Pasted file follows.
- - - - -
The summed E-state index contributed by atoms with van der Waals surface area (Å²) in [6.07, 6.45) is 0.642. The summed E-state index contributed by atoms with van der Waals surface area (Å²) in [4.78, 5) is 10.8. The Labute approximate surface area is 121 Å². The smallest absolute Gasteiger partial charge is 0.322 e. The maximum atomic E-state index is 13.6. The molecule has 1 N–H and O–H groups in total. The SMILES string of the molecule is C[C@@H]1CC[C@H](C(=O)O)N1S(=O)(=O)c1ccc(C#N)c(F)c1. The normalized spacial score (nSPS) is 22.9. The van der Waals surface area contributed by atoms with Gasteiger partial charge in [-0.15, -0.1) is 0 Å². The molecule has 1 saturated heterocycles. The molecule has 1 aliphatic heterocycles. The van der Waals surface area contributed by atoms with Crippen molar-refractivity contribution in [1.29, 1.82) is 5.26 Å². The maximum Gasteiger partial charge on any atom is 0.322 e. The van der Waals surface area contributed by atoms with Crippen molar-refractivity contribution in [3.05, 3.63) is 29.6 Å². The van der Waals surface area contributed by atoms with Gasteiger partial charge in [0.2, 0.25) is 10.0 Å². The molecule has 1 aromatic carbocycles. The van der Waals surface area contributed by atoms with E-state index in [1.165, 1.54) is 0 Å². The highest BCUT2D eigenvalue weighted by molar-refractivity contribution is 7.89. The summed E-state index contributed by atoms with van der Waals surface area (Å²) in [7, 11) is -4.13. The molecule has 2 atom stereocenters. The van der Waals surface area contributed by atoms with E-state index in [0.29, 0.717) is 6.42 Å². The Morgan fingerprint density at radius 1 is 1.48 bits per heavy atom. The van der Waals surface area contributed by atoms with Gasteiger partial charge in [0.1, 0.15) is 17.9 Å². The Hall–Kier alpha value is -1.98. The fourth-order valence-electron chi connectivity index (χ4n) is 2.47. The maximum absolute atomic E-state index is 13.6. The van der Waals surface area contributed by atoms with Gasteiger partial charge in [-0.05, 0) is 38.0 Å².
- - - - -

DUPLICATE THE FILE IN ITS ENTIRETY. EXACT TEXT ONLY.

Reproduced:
The summed E-state index contributed by atoms with van der Waals surface area (Å²) in [6.07, 6.45) is 0.642. The summed E-state index contributed by atoms with van der Waals surface area (Å²) in [4.78, 5) is 10.8. The Labute approximate surface area is 121 Å². The smallest absolute Gasteiger partial charge is 0.322 e. The maximum atomic E-state index is 13.6. The molecule has 1 N–H and O–H groups in total. The SMILES string of the molecule is C[C@@H]1CC[C@H](C(=O)O)N1S(=O)(=O)c1ccc(C#N)c(F)c1. The normalized spacial score (nSPS) is 22.9. The van der Waals surface area contributed by atoms with Gasteiger partial charge in [-0.15, -0.1) is 0 Å². The molecule has 1 saturated heterocycles. The molecule has 1 aliphatic heterocycles. The van der Waals surface area contributed by atoms with Crippen molar-refractivity contribution in [1.29, 1.82) is 5.26 Å². The maximum Gasteiger partial charge on any atom is 0.322 e. The van der Waals surface area contributed by atoms with Crippen molar-refractivity contribution in [3.05, 3.63) is 29.6 Å². The van der Waals surface area contributed by atoms with Gasteiger partial charge in [0.2, 0.25) is 10.0 Å². The molecule has 1 aromatic carbocycles. The van der Waals surface area contributed by atoms with E-state index in [1.165, 1.54) is 0 Å². The highest BCUT2D eigenvalue weighted by molar-refractivity contribution is 7.89. The summed E-state index contributed by atoms with van der Waals surface area (Å²) in [7, 11) is -4.13. The molecule has 2 atom stereocenters. The van der Waals surface area contributed by atoms with E-state index in [0.29, 0.717) is 6.42 Å². The Morgan fingerprint density at radius 1 is 1.48 bits per heavy atom. The van der Waals surface area contributed by atoms with Gasteiger partial charge in [0.1, 0.15) is 17.9 Å². The Hall–Kier alpha value is -1.98. The fourth-order valence-electron chi connectivity index (χ4n) is 2.47. The maximum absolute atomic E-state index is 13.6. The van der Waals surface area contributed by atoms with Gasteiger partial charge in [-0.05, 0) is 38.0 Å².